What is Raspberry? Information about Raspberry types, cultivation, growing, care instructions and diseases.
Raspberry; any of a number of species of the genus Rubus, the fruits of which separate freely from the receptacle when ripe. The plants are perennial, but they have a characteristic biennial growth habit. New shoots arise from belowground parts in one season, overwinter, fruit in the following season, and then die. Shoots newly arising during the spring of the fruiting season bear the next season’s crop. The canes are generally erect and prickly. The fruits are not true berries but aggregates composed of a number of drupelets.
Species of raspberries are native to most temperate parts of the world. The modern cultivated raspberry has been developed since the 16th century through the use of spccies native to North America and Europe. Raspberries are now grown in many temperate regions for home use and for market. The berries are prized as dessert fruits and in pies, jellies, and jams.
There are two main classes of cultivated raspberry, distinct both in growth and in fruiting characteristics; the red raspberry, a hybrid between the American species R. strigosus and the European species R. idaeus; and the black raspberry, which is derived from the American species R. occidentalis. The red raspberry produces many slender, upright, generally unbranched shoots and spreads rapidly by means of sucker plants. These sucker plants are dug for the establishment of new plantings.
The fruit is borne on shoots that arise from the main cane. The black raspberry produces new shoots from individual crowns and forms no sucker plants. The shoots are heavy and branch freely, the lateral branches arching over until the tips touch the ground. These tips root freely when they come into contact with the soil. Propagation is accomplished by tip layering. The fruit is borne on shoots that arise from the laterals. The more important red raspberry varieties are Latham and Williamette; the leading black raspberry varieties, Bristol and New Logan.
Purple raspberries, hybrids between the black and red sorts, have been grown for many years. The plants are vigorous and productive, and the berries are large but of an unusual appearance and flavor. Yellow- or amber-fruited sorts also are grown. In addition, everbearing types of raspberries, which produce one crop in the fall and a second crop in the following spring on the same cane, have been developed. None of these types has challenged the commercial acceptance of the red or black raspberry, and they are of only local interest.
Raspberries grow best in cool, temperate areas in soils that are fertile, moist, and well drained. They may be grown in solid rows or hedgerows or in individual hills. Plants grown in hedgerows are spaced from 2.5 to 3 feet apart in rows 6 to 10 feet apart. Hill-system plants are spaced from 5 to 6 feet apart in both directions. Planting is best accomplished in the very early spring while the new plants are dormant. To maintain high production fertilizer must be applied annually. Bigger yields of larger berries have been associated with the use of straw or similar mulches.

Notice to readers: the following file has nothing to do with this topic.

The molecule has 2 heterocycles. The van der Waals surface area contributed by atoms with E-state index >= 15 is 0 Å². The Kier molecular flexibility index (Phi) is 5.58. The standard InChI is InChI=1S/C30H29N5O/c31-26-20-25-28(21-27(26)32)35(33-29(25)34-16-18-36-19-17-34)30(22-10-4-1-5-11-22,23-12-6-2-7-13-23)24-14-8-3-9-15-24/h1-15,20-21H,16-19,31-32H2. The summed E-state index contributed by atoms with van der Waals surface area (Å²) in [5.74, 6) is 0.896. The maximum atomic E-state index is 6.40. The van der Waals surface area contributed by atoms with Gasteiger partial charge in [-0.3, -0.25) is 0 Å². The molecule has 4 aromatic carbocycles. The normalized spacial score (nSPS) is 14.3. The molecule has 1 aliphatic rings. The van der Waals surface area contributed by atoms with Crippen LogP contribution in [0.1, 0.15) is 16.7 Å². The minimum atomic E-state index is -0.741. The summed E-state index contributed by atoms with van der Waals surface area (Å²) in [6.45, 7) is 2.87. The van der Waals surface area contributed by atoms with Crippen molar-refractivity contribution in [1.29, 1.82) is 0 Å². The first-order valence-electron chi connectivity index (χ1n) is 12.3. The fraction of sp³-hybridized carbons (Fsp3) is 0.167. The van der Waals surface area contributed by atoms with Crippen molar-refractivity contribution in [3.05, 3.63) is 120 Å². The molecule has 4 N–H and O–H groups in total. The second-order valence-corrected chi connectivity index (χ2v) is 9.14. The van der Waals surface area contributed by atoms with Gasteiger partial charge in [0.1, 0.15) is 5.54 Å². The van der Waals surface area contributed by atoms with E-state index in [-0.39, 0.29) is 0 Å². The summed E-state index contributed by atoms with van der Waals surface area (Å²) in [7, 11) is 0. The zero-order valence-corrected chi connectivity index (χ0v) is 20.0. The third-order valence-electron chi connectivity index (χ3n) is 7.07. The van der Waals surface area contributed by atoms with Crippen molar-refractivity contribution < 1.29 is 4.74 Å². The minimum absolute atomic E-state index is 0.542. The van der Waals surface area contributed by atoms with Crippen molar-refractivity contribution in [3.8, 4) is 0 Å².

Pruning is essential to the maintenance of a raspberry planting. The black raspberry requires summer topping, breaking out the top 4 inches of the new shoot when it reaches a height of 24 to 28 inches, to foster lateral development and strong plants. The laterals are shortened to a length of 8 to 10 inches in the following spring before growth starts. The red raspberry should not be summer topped. It is pruned in the spring prior to growth to limit the number of canes, and the remaining canes are shortened sufficiently to support the weight of the crop. Stakes or trellises are employed in some areas to prevent wind damage.
Limited production can be expected in the second harvest season, and full production in the third to fourth season. Red raspberries yield from 3,000 to 3,500 quarts per acre, and black sorts from 4,000 to 4,500 quarts per acre. Depending on the grower’s skill, profitable production should be expected for 10 years or more.
The longevity of individual plantings is limited by a number of disease problems. The most serious of these problems are created by a group of virus diseases : leaf curl, mosaic, and streak. These diseases cannot be controlled by spraying or by other conventional methods, but must be avoided by the use of planting stock free from the soil sterilant diuron, by isolation of the stock from other Rubus, and by the immediate destruction of plants showing disease symptoms. Although there are differences in susceptibility between species and varieties, all raspberries appear to be affected. Anthracnose, which causes lesions on the stems, has been a major problem in many areas. It can be controlled by means of liquid-lime sulfur sprays in the early spring, followed by sprays of ferbam or captan. Raspberries are also affected by crown gall and verticillium wilt. These organisms can best be avoided in the selection of the planting site.